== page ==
Most of the film screenplay was bashed out in a series of brainstorming sessions between Clarke and Kubrick, and written by Clarke in Room 1008 of the Hotel Chelsea in West 23rd St, New York. Kubrick’s idea was that Clarke and he should write a complete novel before writing the film script (to let their ‘imaginations soar freely’) but in the event the novel was written more or less simultaneously with the film screenplay.
As far as the title is concerned, the date came from Kubrick, and the second half, the ‘Odyssey’ component, was Clarke’s idea. It is a neglected key to the project’s interpretation. Clarke said that the ‘Odyssean parallel’ was ‘a deliberate attempt at creating a myth’. It was a myth that had been in his mind for some time as a template for man’s spacefaring adventure to come. Long before the film, in a 1958 book of essays, he had written:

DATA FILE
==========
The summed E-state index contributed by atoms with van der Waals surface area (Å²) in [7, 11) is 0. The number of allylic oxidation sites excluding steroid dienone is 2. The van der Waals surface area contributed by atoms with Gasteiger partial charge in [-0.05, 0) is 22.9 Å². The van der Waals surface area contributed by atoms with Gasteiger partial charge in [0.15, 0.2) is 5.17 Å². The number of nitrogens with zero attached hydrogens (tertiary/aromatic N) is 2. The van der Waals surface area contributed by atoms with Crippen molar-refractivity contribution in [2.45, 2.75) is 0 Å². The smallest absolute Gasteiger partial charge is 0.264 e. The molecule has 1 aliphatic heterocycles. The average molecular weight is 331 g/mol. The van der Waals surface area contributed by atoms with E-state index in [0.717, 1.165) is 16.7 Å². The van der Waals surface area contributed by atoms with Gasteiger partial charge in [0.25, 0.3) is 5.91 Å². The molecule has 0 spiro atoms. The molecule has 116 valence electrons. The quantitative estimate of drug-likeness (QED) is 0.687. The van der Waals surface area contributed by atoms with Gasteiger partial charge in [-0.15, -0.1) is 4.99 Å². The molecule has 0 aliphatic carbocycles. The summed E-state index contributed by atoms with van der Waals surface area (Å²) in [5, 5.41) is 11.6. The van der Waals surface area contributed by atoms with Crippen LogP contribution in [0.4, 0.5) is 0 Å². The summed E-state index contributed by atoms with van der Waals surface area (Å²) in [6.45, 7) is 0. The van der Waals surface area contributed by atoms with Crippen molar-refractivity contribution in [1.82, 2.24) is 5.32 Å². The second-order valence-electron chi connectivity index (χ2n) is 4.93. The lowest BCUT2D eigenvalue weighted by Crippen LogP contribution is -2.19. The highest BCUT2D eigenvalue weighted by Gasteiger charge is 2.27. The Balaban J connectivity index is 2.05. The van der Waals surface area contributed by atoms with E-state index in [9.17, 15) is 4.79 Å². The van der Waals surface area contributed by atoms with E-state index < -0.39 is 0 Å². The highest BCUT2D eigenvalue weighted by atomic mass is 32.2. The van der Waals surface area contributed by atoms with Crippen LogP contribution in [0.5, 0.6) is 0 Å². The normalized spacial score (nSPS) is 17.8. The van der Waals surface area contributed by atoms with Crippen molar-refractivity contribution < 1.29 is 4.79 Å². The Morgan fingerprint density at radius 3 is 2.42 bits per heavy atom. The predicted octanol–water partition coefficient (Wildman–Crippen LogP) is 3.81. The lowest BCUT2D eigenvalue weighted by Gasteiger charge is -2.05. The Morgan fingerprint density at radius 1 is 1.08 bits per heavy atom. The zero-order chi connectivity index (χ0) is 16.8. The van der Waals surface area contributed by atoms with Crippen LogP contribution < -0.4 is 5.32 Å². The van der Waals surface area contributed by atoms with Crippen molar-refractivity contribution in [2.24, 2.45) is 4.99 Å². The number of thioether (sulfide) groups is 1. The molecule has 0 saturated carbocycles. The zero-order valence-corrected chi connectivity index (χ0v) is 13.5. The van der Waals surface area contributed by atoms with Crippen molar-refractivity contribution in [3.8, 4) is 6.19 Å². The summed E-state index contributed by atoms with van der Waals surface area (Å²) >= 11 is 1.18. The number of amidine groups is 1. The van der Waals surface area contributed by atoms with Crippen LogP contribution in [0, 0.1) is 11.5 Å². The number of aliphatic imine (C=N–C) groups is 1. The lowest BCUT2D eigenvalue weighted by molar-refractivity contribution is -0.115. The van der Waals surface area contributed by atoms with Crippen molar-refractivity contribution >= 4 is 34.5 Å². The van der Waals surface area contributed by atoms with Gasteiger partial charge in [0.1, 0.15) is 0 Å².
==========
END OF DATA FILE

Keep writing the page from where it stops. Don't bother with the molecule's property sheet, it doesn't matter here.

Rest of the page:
Across the gulf of centuries, the blind smile of Homer is turned upon our age. Along the echoing corridors of time, the roar of rockets merges now with the wind-taut rigging. For somewhere in the world today, still unconscious of his destiny, walks the boy who will be the first Odysseus of the Age of Space.The hero of 2001: A Space Odyssey, David Bowman, is therefore a modern Odysseus: and if anyone should doubt how explicitly Clarke meant that parallel, consider his name, with its satisfyingly Achaean ring: ‘Bowman’. Consider also his fate – Bowman is a wayfarer who completes a circular journey fraught with epic peril. Clarke even inserted the book The Odyssey into the novel itself. Bowman’s favourite reading aboard ship is – of course – The Odyssey, ‘which of all books spoke to him most vividly across the gulfs of time.’
Clarke, Arthur Charles: The Challenge of The Spaceship: Previews of Tomorrow's World (1959)
Clarke, Arthur Charles: ‘Back to 2001’, Preface to 2001: A Space Odyssey (1997 ed.)
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